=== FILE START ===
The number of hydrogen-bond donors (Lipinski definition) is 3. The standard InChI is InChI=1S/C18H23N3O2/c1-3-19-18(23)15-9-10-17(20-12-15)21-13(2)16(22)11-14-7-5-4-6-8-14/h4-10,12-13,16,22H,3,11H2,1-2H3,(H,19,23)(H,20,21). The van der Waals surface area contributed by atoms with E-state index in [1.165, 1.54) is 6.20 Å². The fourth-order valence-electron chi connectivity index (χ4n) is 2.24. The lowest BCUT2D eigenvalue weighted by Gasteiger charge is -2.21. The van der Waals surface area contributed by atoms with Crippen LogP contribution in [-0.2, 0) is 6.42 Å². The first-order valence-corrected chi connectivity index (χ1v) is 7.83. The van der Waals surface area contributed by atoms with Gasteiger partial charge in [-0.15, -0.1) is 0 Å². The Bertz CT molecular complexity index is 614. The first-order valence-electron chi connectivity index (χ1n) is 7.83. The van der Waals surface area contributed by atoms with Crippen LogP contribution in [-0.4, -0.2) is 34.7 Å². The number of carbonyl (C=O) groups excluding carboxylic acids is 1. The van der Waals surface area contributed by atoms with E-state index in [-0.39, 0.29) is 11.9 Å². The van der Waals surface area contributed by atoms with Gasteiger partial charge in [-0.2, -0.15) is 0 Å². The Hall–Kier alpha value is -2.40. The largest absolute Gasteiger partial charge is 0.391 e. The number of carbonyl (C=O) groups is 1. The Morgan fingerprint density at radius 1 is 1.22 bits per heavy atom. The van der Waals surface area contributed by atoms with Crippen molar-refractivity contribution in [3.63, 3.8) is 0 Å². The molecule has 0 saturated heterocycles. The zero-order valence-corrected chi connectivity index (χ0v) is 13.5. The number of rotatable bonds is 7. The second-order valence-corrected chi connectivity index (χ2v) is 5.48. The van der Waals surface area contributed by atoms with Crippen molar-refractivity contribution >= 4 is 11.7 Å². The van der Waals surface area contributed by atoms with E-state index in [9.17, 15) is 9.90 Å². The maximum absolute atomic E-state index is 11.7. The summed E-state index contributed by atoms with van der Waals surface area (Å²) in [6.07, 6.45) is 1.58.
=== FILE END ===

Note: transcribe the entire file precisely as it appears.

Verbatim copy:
The number of hydrogen-bond donors (Lipinski definition) is 3. The standard InChI is InChI=1S/C18H23N3O2/c1-3-19-18(23)15-9-10-17(20-12-15)21-13(2)16(22)11-14-7-5-4-6-8-14/h4-10,12-13,16,22H,3,11H2,1-2H3,(H,19,23)(H,20,21). The van der Waals surface area contributed by atoms with E-state index in [1.165, 1.54) is 6.20 Å². The fourth-order valence-electron chi connectivity index (χ4n) is 2.24. The lowest BCUT2D eigenvalue weighted by Gasteiger charge is -2.21. The van der Waals surface area contributed by atoms with Crippen LogP contribution in [-0.2, 0) is 6.42 Å². The first-order valence-corrected chi connectivity index (χ1v) is 7.83. The van der Waals surface area contributed by atoms with Gasteiger partial charge in [-0.15, -0.1) is 0 Å². The Bertz CT molecular complexity index is 614. The first-order valence-electron chi connectivity index (χ1n) is 7.83. The van der Waals surface area contributed by atoms with Crippen LogP contribution in [-0.4, -0.2) is 34.7 Å². The number of carbonyl (C=O) groups excluding carboxylic acids is 1. The van der Waals surface area contributed by atoms with E-state index in [-0.39, 0.29) is 11.9 Å². The van der Waals surface area contributed by atoms with Gasteiger partial charge in [-0.2, -0.15) is 0 Å². The Hall–Kier alpha value is -2.40. The largest absolute Gasteiger partial charge is 0.391 e. The number of carbonyl (C=O) groups is 1. The Morgan fingerprint density at radius 1 is 1.22 bits per heavy atom. The van der Waals surface area contributed by atoms with Crippen molar-refractivity contribution in [3.63, 3.8) is 0 Å². The molecule has 0 saturated heterocycles. The zero-order valence-corrected chi connectivity index (χ0v) is 13.5. The number of rotatable bonds is 7. The second-order valence-corrected chi connectivity index (χ2v) is 5.48. The van der Waals surface area contributed by atoms with Crippen molar-refractivity contribution >= 4 is 11.7 Å². The van der Waals surface area contributed by atoms with E-state index in [9.17, 15) is 9.90 Å². The maximum absolute atomic E-state index is 11.7. The summed E-state index contributed by atoms with van der Waals surface area (Å²) in [6.07, 6.45) is 1.58.